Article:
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Smoked bones are healthy and should be Mandatory in dog diets.

Dog bones as dog treats

Dog bones as dog treats This blog has been inspired by a recent email I received from a person who claimed that their rescue shelter told them that smoked bones were bad for dogs. Well, firstly the bones we sell are oven dried. Secondly, some companies actually smoke their bones to increase palatability for dogs.

The other reason other companies use smoked bones is because of the anti-bacterial nature that smoked bones provide to digestion – a health boost. And thirdly, they are plain wrong.

The proper use of bones for dog treats 101

Dogs are carnivores. Dog Food does not provide enough meat protein. You don’t always know what manufactured ‘dog food‘ calcium sources are either (so they might not be as bioavailable as dog bones). BONES are the most natural balanced (with phosphorus) calcium source for dogs.

Dogs eat bones in the wild, as part of the whole animal that they have caught and are eating. That is their main calcium source in the wild.

Besides nutrients, and nourishing bone marrow, in domestic dogs bones also serve as a great tooth cleaning and gum strengthening NATURAL tool for a dog.

Any artificially compressed vegetable matter, pretending to be a bone, is UNNATURAL and should be avoided at all cost. The compressed vegetable matter is just cheap and nasty and making the manufacturer rich – it is completely inappropriate to use for any dog purpose. Very rarely (ie never) does man improve on nature when it comes to feeding dogs natural (ie meat based) dog treats or dog food.

Bones serve as a healthy distraction and help reduce separation anxiety. Treats have been used for a long time to occupy dogs, but don’t always last a long time. that is why many people buy dog bone treats for their dogs to use while they are away. As long as they are aware of their dogs chewing habits and supervise their dogs the first few times all will be fine.

Note bones and treats should not be used INSTEAD of vigorous off lead dog walks in the morning. Pent up energy and anxiety might have dogs consume more bone than a healthy balanced exercised dog would do – because they too can eat out of boredom and excess energy.

The wrong use of bones as treats

Small dried bones should be avoided. they can splinter into sharp fragments if dried too much.

If you have a large powerful dog they can eat the whole large bone. If they are very hungry or motivated, they may try and eat fragments that are too big and this could potentially cause concern for their digestion. Some dogs choke on kibble and drinking water, so this argument is mute.

The oven dried bones we sell, with drying methods perfected over years, strike the perfect balance between being too wet and being too brittle.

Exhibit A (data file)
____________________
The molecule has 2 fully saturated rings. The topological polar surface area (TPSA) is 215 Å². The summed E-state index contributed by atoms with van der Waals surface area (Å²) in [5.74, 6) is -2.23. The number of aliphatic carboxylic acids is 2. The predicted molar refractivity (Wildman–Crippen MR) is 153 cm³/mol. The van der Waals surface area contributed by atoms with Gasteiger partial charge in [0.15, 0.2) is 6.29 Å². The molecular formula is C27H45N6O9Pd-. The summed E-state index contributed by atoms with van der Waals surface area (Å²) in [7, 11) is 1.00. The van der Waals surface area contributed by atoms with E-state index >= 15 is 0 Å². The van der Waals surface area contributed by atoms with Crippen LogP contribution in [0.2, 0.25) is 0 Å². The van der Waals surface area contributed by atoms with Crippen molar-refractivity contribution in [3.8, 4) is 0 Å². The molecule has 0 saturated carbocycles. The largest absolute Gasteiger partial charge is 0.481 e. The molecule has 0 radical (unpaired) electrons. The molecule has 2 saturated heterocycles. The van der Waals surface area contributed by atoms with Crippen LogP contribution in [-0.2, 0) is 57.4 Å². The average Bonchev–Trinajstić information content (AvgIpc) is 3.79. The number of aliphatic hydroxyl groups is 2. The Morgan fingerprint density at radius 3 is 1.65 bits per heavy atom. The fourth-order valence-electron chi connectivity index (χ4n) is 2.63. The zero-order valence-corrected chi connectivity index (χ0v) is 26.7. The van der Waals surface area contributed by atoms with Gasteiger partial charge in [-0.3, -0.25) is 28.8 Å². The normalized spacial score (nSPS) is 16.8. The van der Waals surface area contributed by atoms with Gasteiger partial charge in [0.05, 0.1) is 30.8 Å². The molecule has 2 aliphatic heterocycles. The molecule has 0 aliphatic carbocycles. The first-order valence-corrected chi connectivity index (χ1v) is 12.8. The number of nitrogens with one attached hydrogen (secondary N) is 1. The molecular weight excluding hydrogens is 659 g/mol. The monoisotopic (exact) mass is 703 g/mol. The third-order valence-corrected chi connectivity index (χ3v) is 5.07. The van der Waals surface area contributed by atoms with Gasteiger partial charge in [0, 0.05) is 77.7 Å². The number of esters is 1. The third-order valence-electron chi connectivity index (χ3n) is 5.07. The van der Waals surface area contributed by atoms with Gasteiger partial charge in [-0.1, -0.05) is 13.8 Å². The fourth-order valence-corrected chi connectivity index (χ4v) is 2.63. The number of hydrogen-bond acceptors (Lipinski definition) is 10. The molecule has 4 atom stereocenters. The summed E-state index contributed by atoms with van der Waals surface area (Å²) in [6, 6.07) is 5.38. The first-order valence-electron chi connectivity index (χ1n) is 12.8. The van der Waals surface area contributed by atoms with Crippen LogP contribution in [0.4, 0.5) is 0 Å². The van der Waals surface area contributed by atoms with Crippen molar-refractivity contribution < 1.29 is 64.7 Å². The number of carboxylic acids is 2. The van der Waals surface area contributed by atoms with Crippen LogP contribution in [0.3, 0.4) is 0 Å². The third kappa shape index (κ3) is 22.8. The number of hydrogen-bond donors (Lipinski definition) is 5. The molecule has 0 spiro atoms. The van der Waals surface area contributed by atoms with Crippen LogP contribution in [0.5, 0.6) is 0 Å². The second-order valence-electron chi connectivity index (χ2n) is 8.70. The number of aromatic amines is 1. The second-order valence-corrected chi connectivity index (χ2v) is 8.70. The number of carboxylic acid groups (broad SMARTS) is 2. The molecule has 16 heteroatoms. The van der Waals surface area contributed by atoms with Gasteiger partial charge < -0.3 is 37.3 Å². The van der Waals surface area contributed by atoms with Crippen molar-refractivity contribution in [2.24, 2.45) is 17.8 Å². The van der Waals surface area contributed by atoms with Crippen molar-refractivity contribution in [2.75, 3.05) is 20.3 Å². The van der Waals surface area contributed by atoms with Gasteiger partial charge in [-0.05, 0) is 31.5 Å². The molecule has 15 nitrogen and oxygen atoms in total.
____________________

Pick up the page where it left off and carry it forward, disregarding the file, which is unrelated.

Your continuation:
That said, in the wild dogs eat large bones of their prey in a hurry (to avoid being prey for other carnivores) or they bury large bones and dig them up later – and the bone is full of bacteria. YET, the dogs survive – mostly because of the high stomach acid content of the dog. Sometimes owner’s forget that under that cute fluffy exterior, is a real wild dog animal, that enjoys natural foods.

There are very few dogs around that will be sick from eating natural dried large bones as dog treats. I have never heard of a dog being allergic to the bone, but I am sure they exist.

Some people feed their dog’s too many bones as part of their diet. if you were to feed your dog half their energy requirement by way of bones, they would be oversupplied with calcium and phosphorus (there are upper table limits for most elements) and this can cause medical issues.

If you have a small dog that can ‘t actually chew much of a dried large bone, then you can substitute shark cartilage as a way of them getting adequate calcium, plus Omega 3, and pain relief chemicals (to relieve joint pain).

If your dog has trouble digesting bones, there might be larger health issues involved. Just as many large dog breeds can have issues or even die from eating regular grain-based dog kibble (causing bloat), you would not ban all dog food using grain (the vast majority on the market).


Bones created for dog treats from reputable sources are one of the most natural beneficial things you can provide most dogs.

Always supervise your dog eating or eating dog treats or bones the first few times to see how well they cope with eating a new treat.

I have witnessed far more dogs having jaw and teeth issues (having the majority of them extracted at vets well before old age) because of lack of chewing of bones and harder treats that they would naturally get in the wild than I have heard about any large properly dried bones causing problems.

The vast majority of dog today is given very soft dog food, with unnaturally boosted flavouring to increase palatability –  leading to obesity when the dog’s default cut off mechanism is tricked.

Contrary to any grain-based dog food manufacturers claims, pellets and kibble do not brush teeth or strengthen gums, they instead lead to weak gums and tooth decay.

As any food article ever is written seems to have to say by way of disclaimer, if you are unsure about any food or dog treat, make up your own mind or consult your dog treat (or vet) professional.

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